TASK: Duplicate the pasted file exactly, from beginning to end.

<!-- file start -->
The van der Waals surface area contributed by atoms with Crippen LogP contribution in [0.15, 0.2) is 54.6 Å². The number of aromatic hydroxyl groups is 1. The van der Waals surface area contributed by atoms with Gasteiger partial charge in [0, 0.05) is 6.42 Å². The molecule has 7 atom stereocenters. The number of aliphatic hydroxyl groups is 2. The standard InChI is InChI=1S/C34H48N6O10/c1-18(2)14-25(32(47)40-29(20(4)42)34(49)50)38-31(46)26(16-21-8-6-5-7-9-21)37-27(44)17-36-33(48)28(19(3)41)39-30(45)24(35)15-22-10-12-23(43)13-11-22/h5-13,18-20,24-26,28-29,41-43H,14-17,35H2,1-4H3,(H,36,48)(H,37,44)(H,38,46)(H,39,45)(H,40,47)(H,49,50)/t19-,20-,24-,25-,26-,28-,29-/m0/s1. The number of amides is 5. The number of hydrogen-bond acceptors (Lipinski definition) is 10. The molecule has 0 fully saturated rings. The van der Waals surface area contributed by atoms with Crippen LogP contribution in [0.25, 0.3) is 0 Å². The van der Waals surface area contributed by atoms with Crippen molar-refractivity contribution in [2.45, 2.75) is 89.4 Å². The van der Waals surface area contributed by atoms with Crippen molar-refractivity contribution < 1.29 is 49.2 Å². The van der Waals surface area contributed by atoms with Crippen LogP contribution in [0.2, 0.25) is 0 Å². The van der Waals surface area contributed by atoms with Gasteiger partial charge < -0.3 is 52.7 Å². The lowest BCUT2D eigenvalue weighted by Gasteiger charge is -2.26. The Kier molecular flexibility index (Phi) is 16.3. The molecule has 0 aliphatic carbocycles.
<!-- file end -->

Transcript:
The van der Waals surface area contributed by atoms with Crippen LogP contribution in [0.15, 0.2) is 54.6 Å². The number of aromatic hydroxyl groups is 1. The van der Waals surface area contributed by atoms with Gasteiger partial charge in [0, 0.05) is 6.42 Å². The molecule has 7 atom stereocenters. The number of aliphatic hydroxyl groups is 2. The standard InChI is InChI=1S/C34H48N6O10/c1-18(2)14-25(32(47)40-29(20(4)42)34(49)50)38-31(46)26(16-21-8-6-5-7-9-21)37-27(44)17-36-33(48)28(19(3)41)39-30(45)24(35)15-22-10-12-23(43)13-11-22/h5-13,18-20,24-26,28-29,41-43H,14-17,35H2,1-4H3,(H,36,48)(H,37,44)(H,38,46)(H,39,45)(H,40,47)(H,49,50)/t19-,20-,24-,25-,26-,28-,29-/m0/s1. The number of amides is 5. The number of hydrogen-bond acceptors (Lipinski definition) is 10. The molecule has 0 fully saturated rings. The van der Waals surface area contributed by atoms with Crippen LogP contribution in [0.25, 0.3) is 0 Å². The van der Waals surface area contributed by atoms with Crippen molar-refractivity contribution in [2.45, 2.75) is 89.4 Å². The van der Waals surface area contributed by atoms with Crippen molar-refractivity contribution < 1.29 is 49.2 Å². The van der Waals surface area contributed by atoms with Crippen LogP contribution in [0.2, 0.25) is 0 Å². The van der Waals surface area contributed by atoms with Gasteiger partial charge < -0.3 is 52.7 Å². The lowest BCUT2D eigenvalue weighted by Gasteiger charge is -2.26. The Kier molecular flexibility index (Phi) is 16.3. The molecule has 0 aliphatic carbocycles.